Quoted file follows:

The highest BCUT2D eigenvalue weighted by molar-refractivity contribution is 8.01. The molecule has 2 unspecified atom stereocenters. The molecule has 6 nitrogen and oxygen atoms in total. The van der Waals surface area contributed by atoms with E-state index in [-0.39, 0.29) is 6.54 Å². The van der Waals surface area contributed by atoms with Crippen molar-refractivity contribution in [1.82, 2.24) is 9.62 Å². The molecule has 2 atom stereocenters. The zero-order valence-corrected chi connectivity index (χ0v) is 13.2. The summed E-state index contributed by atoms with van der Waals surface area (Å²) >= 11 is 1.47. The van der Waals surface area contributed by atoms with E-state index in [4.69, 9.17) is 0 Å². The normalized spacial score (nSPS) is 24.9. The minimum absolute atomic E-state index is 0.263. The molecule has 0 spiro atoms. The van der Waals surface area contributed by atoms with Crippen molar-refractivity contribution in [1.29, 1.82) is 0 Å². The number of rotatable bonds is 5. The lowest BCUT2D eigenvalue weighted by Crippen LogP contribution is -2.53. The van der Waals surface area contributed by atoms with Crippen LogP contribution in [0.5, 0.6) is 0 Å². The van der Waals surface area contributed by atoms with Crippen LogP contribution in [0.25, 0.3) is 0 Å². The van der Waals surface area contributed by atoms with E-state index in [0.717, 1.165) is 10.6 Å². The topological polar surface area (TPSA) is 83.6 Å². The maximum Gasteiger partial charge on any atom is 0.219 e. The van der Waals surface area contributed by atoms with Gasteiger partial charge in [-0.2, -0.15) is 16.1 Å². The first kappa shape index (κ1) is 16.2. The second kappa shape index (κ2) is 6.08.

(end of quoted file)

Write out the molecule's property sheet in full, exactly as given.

The highest BCUT2D eigenvalue weighted by molar-refractivity contribution is 8.01. The molecule has 2 unspecified atom stereocenters. The molecule has 6 nitrogen and oxygen atoms in total. The van der Waals surface area contributed by atoms with E-state index in [-0.39, 0.29) is 6.54 Å². The van der Waals surface area contributed by atoms with Crippen molar-refractivity contribution in [1.82, 2.24) is 9.62 Å². The molecule has 2 atom stereocenters. The zero-order valence-corrected chi connectivity index (χ0v) is 13.2. The summed E-state index contributed by atoms with van der Waals surface area (Å²) >= 11 is 1.47. The van der Waals surface area contributed by atoms with E-state index in [4.69, 9.17) is 0 Å². The normalized spacial score (nSPS) is 24.9. The minimum absolute atomic E-state index is 0.263. The molecule has 0 spiro atoms. The van der Waals surface area contributed by atoms with Crippen molar-refractivity contribution in [1.29, 1.82) is 0 Å². The number of rotatable bonds is 5. The lowest BCUT2D eigenvalue weighted by Crippen LogP contribution is -2.53. The van der Waals surface area contributed by atoms with Crippen LogP contribution in [0.5, 0.6) is 0 Å². The van der Waals surface area contributed by atoms with Crippen LogP contribution in [0.25, 0.3) is 0 Å². The van der Waals surface area contributed by atoms with E-state index in [0.717, 1.165) is 10.6 Å². The topological polar surface area (TPSA) is 83.6 Å². The maximum Gasteiger partial charge on any atom is 0.219 e. The van der Waals surface area contributed by atoms with Gasteiger partial charge in [-0.2, -0.15) is 16.1 Å². The first kappa shape index (κ1) is 16.2. The second kappa shape index (κ2) is 6.08.